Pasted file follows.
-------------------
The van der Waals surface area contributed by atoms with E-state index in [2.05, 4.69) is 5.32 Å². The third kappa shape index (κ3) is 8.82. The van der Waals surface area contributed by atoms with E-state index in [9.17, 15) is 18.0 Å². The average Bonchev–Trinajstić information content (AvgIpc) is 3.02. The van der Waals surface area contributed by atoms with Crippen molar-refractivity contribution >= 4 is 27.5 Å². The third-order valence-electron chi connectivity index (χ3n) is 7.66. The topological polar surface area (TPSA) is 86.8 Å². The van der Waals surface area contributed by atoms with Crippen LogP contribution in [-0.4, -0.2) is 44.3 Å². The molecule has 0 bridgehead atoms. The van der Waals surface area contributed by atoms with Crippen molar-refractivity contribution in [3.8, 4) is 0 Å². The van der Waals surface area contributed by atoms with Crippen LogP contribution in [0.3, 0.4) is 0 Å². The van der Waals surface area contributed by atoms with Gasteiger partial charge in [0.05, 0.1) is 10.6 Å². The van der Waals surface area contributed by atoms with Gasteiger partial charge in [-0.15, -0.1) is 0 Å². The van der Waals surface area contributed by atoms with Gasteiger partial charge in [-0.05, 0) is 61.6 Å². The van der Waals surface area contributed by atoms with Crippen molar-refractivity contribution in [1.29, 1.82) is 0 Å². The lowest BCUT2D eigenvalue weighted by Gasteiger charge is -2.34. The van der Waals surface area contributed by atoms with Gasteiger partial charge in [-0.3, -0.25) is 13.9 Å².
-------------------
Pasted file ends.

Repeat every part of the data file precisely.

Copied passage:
The van der Waals surface area contributed by atoms with E-state index in [2.05, 4.69) is 5.32 Å². The third kappa shape index (κ3) is 8.82. The van der Waals surface area contributed by atoms with E-state index in [9.17, 15) is 18.0 Å². The average Bonchev–Trinajstić information content (AvgIpc) is 3.02. The van der Waals surface area contributed by atoms with Crippen molar-refractivity contribution >= 4 is 27.5 Å². The third-order valence-electron chi connectivity index (χ3n) is 7.66. The topological polar surface area (TPSA) is 86.8 Å². The van der Waals surface area contributed by atoms with Crippen LogP contribution in [-0.4, -0.2) is 44.3 Å². The molecule has 0 bridgehead atoms. The van der Waals surface area contributed by atoms with Crippen molar-refractivity contribution in [3.8, 4) is 0 Å². The van der Waals surface area contributed by atoms with Crippen LogP contribution in [0.3, 0.4) is 0 Å². The van der Waals surface area contributed by atoms with Gasteiger partial charge in [0.05, 0.1) is 10.6 Å². The van der Waals surface area contributed by atoms with Gasteiger partial charge in [-0.15, -0.1) is 0 Å². The van der Waals surface area contributed by atoms with Gasteiger partial charge in [-0.05, 0) is 61.6 Å². The van der Waals surface area contributed by atoms with Crippen molar-refractivity contribution in [1.29, 1.82) is 0 Å². The lowest BCUT2D eigenvalue weighted by Gasteiger charge is -2.34. The van der Waals surface area contributed by atoms with Gasteiger partial charge in [-0.3, -0.25) is 13.9 Å².